A Tip From the Mohel

Posted by Hayim Leiter on February 9, 2013
Topics: Halakha, Modernity, Talmud

This past month, the Daf Yomi cycle worked its way through the 19th chapter of Mesechet Shabbat, titled Rebi Eliezer D’Milah. This chapter is the basis for almost all of Hilchot Milah (the laws of circumcision) and since I am Pardes’ resident Mohel, I thought I’d take the oppurtunity to clarify a few things.

On Daf 133b, Rav Pappa brings down an interesting Halachah. The Mishna states that one may do Metzitzah (the process of drawling out blood during a Brit Milah, traditionally done orally) on Shabbat. Interestingly, Rav Pappa departs from the Shabbat issue and states that anyone who neglects to do Metzitzah must be removed from his position. The Gemara learns from this that the issue Rav Pappa deals with is Sakanah (danger). Rav Pappa believes that not doing Metzitzah would put the newborn child in life-threatening danger, akin to not putting on the bandage, and therefore the Mohel was no longer fit to practice. An interesting point to note is that neither the Mishna nor the Gemara outlines how to do Metzitzah. It is simply required to draw out the blood. The tradition of doing it orally is not mandated.

On the whole, people treat Brit Milah like a broken piece of electronic equipment—they want to know as little as possible about the inner workings; they just want the whole thing over with. This is an understandable reaction to this highly sensitive procedure, but it has led to a major problem—Metzitzah B’Peh (by mouth). Since people have no idea what the Mohelim are doing, they don’t realize that they’re actually putting their newborn baby in harm’s way.

Since the 19th century, there have been numerous documented cases of disease transfer due to direct oral contact between the Mohel’s mouth and the open cut. Just as recently as last year a baby in Brooklyn contracted herpes and died from the Mohel performing Metzitzah B’Peh. And in the 1980s, there were cases of Mohelim dying from AIDS they contracted from the children they circumcised. Doing Metzitzah B’Peh is not safe for anyone involved. So, if it is so dangerous, then why did it become the practice of Israel to do so?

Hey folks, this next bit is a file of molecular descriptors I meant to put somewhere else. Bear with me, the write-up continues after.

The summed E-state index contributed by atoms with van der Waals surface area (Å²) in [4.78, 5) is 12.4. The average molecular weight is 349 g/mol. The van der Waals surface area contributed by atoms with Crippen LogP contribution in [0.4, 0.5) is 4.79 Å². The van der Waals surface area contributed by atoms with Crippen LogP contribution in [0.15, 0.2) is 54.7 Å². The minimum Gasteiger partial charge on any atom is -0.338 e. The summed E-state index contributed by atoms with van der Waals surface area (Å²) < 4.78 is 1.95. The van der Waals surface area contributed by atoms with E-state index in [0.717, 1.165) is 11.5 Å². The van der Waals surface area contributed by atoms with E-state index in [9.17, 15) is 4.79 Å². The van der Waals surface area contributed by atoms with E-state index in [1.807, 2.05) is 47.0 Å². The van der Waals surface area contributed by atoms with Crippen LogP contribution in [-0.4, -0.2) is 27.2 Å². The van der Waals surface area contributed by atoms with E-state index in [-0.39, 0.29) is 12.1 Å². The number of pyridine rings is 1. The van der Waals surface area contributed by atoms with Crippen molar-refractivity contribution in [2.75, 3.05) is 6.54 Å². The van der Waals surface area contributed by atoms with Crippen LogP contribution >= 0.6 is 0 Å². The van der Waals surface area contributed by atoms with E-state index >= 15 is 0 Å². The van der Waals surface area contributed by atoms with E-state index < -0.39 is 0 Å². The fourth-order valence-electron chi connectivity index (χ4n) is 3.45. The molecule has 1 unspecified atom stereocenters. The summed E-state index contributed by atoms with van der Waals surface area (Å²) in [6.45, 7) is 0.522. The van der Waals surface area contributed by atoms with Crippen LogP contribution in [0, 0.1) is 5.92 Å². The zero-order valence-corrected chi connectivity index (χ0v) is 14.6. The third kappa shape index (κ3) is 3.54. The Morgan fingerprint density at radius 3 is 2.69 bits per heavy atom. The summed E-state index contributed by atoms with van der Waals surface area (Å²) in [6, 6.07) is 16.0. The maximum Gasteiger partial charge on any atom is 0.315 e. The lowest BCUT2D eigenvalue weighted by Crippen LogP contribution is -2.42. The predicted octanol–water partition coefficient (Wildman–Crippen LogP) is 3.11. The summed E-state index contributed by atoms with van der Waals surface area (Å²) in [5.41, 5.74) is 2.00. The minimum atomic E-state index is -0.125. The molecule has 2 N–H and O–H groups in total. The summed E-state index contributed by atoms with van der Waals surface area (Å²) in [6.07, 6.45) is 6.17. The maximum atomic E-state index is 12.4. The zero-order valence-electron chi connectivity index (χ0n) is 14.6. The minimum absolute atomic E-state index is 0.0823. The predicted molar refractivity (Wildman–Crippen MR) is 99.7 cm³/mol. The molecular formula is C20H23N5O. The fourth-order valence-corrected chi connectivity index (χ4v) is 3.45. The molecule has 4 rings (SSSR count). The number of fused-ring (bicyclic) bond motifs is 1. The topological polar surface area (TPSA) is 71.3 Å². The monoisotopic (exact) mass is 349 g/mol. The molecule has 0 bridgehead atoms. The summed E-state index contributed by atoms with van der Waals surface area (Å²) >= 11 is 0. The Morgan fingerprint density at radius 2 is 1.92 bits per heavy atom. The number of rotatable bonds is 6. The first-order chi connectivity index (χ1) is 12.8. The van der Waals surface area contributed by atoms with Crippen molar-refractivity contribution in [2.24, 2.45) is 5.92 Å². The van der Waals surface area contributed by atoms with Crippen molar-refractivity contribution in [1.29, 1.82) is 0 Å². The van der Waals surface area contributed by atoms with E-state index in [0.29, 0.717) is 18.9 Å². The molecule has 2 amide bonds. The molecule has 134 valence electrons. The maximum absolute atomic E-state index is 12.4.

Shlomo Sprecher deals with the question of the historicity of the practice in his article titled “Mezizah be-Peh—Therapeutic Touch or Hippocratic Vestige?” He writes that the Greek physicians believed that ailments of the body where due to a lack of balance, and blood was the worst offender because it could spill out so easily, thus causing an imbalance. Another key proposition of Greek medicine was that stagnant blood would decay and could then turn into puss, so the parts around it would develop spasms, attract blood, become soaked with it and decay. According to this logic, one can see why it would seem highly advisable to draw out blood in an attempt to decrease its collection and thus decrease the incidence of what today is called an infection.

Unfortunately, even with all the evidence of its danger, there is still a great deal of resistance from the Mohalim to abolish the practice. As with everything in Judaism, change is slow. But the solution to this problem is in your hands. There are two completely acceptable methods of Metzitziah that do not involve direct contact between the child and the Mohel. The most common sterile method is using a glass/plastic tube to do the suction. The other, less common method is simply touching gauze to the wound, which draws out the blood.

And all you have to do is ask.

Many Mohelim have a tube with them at each Bris and say that, if the family would ask, they would have no problem using it. So ask your Mohel not to do Meztiztah B’Peh. And if they refuse, find another Mohel.

What’s most striking about this controversy is that those who are so ardent to hold on to tradition for tradition’s sake have actually forgotten just that — the tradition. Rav Pappa, in the Gemara, was concerned with one thing, and one thing alone — the child’s safety. What’s clear is that the current practice is diametrically opposed to Rav Pappa’s opinion. If he were alive today and brought up to speed on our current medical knowledge and the diseases we face, there is no doubt that his statement would read more like this: Anyone who does Metzitzah B’Peh should be removed from his position.

And I would agree with him.

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